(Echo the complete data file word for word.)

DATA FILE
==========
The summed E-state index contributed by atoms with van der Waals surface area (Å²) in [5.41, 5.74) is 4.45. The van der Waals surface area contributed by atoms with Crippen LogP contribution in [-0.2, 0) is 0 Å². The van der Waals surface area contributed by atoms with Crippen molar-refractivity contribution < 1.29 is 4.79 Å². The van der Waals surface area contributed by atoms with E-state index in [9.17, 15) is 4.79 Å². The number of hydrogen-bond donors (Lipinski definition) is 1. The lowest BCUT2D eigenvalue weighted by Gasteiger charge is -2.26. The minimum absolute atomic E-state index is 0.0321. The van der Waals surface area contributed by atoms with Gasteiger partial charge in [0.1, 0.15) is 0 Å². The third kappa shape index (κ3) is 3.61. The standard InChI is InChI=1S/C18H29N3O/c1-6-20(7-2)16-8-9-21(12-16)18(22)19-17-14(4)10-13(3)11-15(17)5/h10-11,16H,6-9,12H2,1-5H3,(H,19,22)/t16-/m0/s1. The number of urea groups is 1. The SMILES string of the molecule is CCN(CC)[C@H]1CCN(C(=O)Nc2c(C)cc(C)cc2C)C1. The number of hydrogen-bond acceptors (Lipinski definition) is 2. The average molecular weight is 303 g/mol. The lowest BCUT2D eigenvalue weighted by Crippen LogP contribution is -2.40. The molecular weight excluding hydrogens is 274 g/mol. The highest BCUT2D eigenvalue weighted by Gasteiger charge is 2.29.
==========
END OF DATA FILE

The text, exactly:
The summed E-state index contributed by atoms with van der Waals surface area (Å²) in [5.41, 5.74) is 4.45. The van der Waals surface area contributed by atoms with Crippen LogP contribution in [-0.2, 0) is 0 Å². The van der Waals surface area contributed by atoms with Crippen molar-refractivity contribution < 1.29 is 4.79 Å². The van der Waals surface area contributed by atoms with E-state index in [9.17, 15) is 4.79 Å². The number of hydrogen-bond donors (Lipinski definition) is 1. The lowest BCUT2D eigenvalue weighted by Gasteiger charge is -2.26. The minimum absolute atomic E-state index is 0.0321. The van der Waals surface area contributed by atoms with Gasteiger partial charge in [0.1, 0.15) is 0 Å². The third kappa shape index (κ3) is 3.61. The standard InChI is InChI=1S/C18H29N3O/c1-6-20(7-2)16-8-9-21(12-16)18(22)19-17-14(4)10-13(3)11-15(17)5/h10-11,16H,6-9,12H2,1-5H3,(H,19,22)/t16-/m0/s1. The number of urea groups is 1. The SMILES string of the molecule is CCN(CC)[C@H]1CCN(C(=O)Nc2c(C)cc(C)cc2C)C1. The number of hydrogen-bond acceptors (Lipinski definition) is 2. The average molecular weight is 303 g/mol. The lowest BCUT2D eigenvalue weighted by Crippen LogP contribution is -2.40. The molecular weight excluding hydrogens is 274 g/mol. The highest BCUT2D eigenvalue weighted by Gasteiger charge is 2.29.